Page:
August 26, 2017

Janet McNally: "Girls in the Moon"

Title: Girls in the Moon [on Amazon | on Goodreads]
Series: None
Author: Janet McNally [Site | Goodreads]
Genres: Contemporary
Year: 2016
Age: 12+
Stars: 2.5
Pros: Lyrical writing. A love letter to New York and music.
Cons: Relies on a bunch of stereotypes when it comes to characters - even those who are relatable sound too refined to ring true. Conflicts get resolved too easily, or are ultimately glossed over. Both the setting and the music scene are painted with rounded edges, which detracts from believability. Not much happens. 
Will appeal to: Those who like quiet stories with a coming-of-age angle and a cute romance.

Blurb: Everyone in Phoebe Ferris’s life tells a different version of the truth. Her mother, Meg, ex-rock star and professional question evader, shares only the end of the story - the post-fame calm that Phoebe’s always known. Her sister Luna, indie rock darling of Brooklyn, preaches a stormy truth of her own making, selectively ignoring the facts she doesn’t like. And her father, Kieran, the co-founder of Meg’s beloved band, hasn’t said anything at all since he stopped calling three years ago. But Phoebe, a budding poet in search of an identity to call her own, is tired of half-truths and vague explanations. When she visits Luna in New York, she’s determined to find out how she fits into this family of storytellers, and maybe even to continue her own tale - the one with the musician boy she’s been secretly writing for months. (Amazon excerpt)

Review: I thought this book would be the next Luna-C for me (WHICH YOU HAVE TO READ NOW, THANK ME LATER). Heck, both of them even have a main character named Phoebe (because, reasons) and a moon reference in the title/band name. Boy, was I wrong.

MEET CUTE

So, back in 2016, everyone and their dog was raving about this book. I meen, not literally EVERYONE, but those who had read an ARC were in rapture or something. The few who weren't mainly complained about the book being uneventful, which didn't sound like a big deal to me, since I can enjoy a quiet narrative, provided it's deep. And GITM seemed to qualify. This resulted in my 1) putting this book at the top of my TBR list and 2) ultimately purchasing a HARDCOVER copy, because I didn't want to wait till the paperback was released.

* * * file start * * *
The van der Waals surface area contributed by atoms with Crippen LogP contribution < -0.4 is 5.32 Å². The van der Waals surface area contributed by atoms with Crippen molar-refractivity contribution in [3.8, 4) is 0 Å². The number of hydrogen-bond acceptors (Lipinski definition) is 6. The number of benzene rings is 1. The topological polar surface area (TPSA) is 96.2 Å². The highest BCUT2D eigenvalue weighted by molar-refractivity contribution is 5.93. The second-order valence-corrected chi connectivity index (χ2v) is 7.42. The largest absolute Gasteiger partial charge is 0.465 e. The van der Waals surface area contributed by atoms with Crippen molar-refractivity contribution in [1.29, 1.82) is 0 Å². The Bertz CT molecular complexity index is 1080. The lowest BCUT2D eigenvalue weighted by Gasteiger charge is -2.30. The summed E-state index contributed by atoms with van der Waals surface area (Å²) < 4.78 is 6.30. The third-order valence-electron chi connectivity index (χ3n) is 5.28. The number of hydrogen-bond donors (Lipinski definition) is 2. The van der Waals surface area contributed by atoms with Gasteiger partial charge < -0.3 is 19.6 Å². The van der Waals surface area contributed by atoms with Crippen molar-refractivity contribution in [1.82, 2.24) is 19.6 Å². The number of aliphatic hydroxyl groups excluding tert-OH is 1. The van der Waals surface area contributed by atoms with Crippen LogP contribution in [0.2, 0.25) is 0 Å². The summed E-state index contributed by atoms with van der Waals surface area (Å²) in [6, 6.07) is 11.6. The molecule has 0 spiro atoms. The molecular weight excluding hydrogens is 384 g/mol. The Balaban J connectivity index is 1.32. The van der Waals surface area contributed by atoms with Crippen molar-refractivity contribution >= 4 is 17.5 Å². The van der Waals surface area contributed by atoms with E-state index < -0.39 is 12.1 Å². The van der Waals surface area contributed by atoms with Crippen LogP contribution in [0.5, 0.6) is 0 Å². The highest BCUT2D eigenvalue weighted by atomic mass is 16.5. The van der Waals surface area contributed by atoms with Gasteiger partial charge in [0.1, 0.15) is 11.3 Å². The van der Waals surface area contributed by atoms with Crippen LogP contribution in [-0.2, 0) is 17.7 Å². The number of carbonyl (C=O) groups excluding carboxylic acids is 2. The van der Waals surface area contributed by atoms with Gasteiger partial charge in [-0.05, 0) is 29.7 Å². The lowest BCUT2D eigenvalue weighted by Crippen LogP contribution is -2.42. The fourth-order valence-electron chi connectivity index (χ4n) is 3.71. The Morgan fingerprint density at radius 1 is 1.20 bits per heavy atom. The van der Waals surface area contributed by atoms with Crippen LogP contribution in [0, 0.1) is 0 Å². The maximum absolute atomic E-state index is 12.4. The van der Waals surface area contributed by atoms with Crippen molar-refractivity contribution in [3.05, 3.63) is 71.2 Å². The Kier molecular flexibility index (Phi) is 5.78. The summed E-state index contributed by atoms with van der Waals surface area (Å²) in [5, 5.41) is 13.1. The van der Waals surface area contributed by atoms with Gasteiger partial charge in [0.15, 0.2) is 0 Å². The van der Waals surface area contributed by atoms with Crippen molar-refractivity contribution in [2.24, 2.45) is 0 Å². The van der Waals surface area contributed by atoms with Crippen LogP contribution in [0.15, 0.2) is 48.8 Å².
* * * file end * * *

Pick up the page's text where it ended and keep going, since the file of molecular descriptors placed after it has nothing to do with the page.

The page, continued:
Now, I know part of my disappointment in GITM is due to great expectations gone sour. I can't honestly say it is a BAD book, and the writing is lyrical enough without getting purple - conversely, I would say that there's nothing overwritten or convoluted about it. But the thing is, I no longer have patience with books (or media in general) that perpetuate stereotypes or don't try to break ground in some way. For all its superficial pleasantness, GITM relies on characters and occurrences that we are very much familiar with, and doesn't seem to want to turn them upside down. So, what we ultimately get is a bland coming-of-age story, a too-cute-for-this-world romance, and a bunch of potentially dramatic (or wait, not really) situations/conflicts that either get resolved in a hour or two or are very much glossed over. [...]

August 20, 2017

James Wymore & Aiden James: "Fractured Earth"

Title: Fractured Earth [on Amazon | on Goodreads]
Series: The Actuator (1st of 4 books, but there's also a set of short stories which is Book 1.5)